Of course, dropping out of the Forbes 400 hardly indicates a descent into penury. But family wealth tends to dissipate over time. The Astors, Vanderbilts and Carnegies were among the wealthiest families of the late 19th century; not one of their descendants makes it onto the modern list. Indeed a Vanderbilt family reunion held in 1973 failed to find a single millionaire among the 120 present.

The study concludes:

When great wealth is achieved through entrepreneurialism, innovation, and invention, society benefits, jobs are created, and life becomes easier and better. For generations, this process has fueled American exceptionalism. When great income is achieved through entrepreneurialism, innovation, and invention, society again benefits for the same reasons. We find it puzzling that Piketty underplayed what even he recognizes as the major driver of growing American income inequality: the massive appropriation of the wealth of corporations by their executives. When it is objectively deserved, terrific; when it is not, it siphons resources out of the macroeconomy and hollows out the opportunity set for the populace at large.

As the researchers note, a significant driver of rising income inequality in the United States has been the increasingly outsized pay packages awarded to corporate CEOs. They do not see much evidence that 9-figure CEO compensation boosts shareholder wealth and argue for corporate governance reforms that more tightly align CEO pay with increased shareholder value.

In an case, they find that the proverb “shirt sleeves to shirt sleeves in three generations” has more than a bit of truth behind it.

People are very simply tired and exhausted and angry with austerity measures that have devastated Greek society.
—  Costas Panayotakis, author of “Remaking Scarcity: From Capitalist Inefficiency to Economic Democracy.” Watch his interview on Democracy Now! today.

The economic anarchy of capitalist society as it exists today is, in my opinion, the real source of the evil. We see before us a huge community of producers the members of which are unceasingly striving to deprive each other of the fruits of their collective labor—not by force, but on the whole in faithful compliance with legally established rules. In this respect, it is important to realize that the means of production—that is to say, the entire productive capacity that is needed for producing consumer goods as well as additional capital goods—may legally be, and for the most part are, the private property of individuals. … 

Private capital tends to become concentrated in few hands, partly because of competition among the capitalists … The result of these developments is an oligarchy of private capital the enormous power of which cannot be effectively checked even by a democratically organized political society. This is true since the members of legislative bodies are selected by political parties, largely financed or otherwise influenced by private capitalists who, for all practical purposes, separate the electorate from the legislature. The consequence is that the representatives of the people do not in fact sufficiently protect the interests of the underprivileged sections of the population. Moreover, under existing conditions, private capitalists inevitably control, directly or indirectly, the main sources of information (press, radio, education). It is thus extremely difficult, and indeed in most cases quite impossible, for the individual citizen to come to objective conclusions and to make intelligent use of his political rights. …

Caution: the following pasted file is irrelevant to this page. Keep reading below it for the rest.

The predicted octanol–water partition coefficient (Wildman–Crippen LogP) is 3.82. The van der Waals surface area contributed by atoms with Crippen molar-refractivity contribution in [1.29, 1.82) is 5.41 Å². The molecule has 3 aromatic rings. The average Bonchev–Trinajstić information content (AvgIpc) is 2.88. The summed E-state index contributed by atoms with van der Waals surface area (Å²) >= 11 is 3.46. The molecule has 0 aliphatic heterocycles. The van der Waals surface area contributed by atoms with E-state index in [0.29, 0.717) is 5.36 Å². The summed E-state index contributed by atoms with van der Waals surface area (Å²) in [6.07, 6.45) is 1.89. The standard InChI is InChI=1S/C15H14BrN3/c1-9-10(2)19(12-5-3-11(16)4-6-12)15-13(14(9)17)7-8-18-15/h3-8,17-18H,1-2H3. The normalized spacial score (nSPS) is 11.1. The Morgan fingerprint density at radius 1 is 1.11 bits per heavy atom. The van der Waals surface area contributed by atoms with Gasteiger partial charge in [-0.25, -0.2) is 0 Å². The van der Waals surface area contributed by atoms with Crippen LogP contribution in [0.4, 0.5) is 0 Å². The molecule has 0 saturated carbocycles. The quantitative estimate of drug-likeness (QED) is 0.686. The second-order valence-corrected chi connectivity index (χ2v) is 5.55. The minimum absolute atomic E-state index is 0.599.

This crippling of individuals I consider the worst evil of capitalism. Our whole educational system suffers from this evil. An exaggerated competitive attitude is inculcated into the student, who is trained to worship acquisitive success as a preparation for his future career.

I am convinced there is only one way to eliminate these grave evils, namely through the establishment of a socialist economy, accompanied by an educational system which would be oriented toward social goals. In such an economy, the means of production are owned by society itself and are utilized in a planned fashion. A planned economy, which adjusts production to the needs of the community, would distribute the work to be done among all those able to work and would guarantee a livelihood to every man, woman, and child. The education of the individual, in addition to promoting his own innate abilities, would attempt to develop in him a sense of responsibility for his fellow men in place of the glorification of power and success in our present society.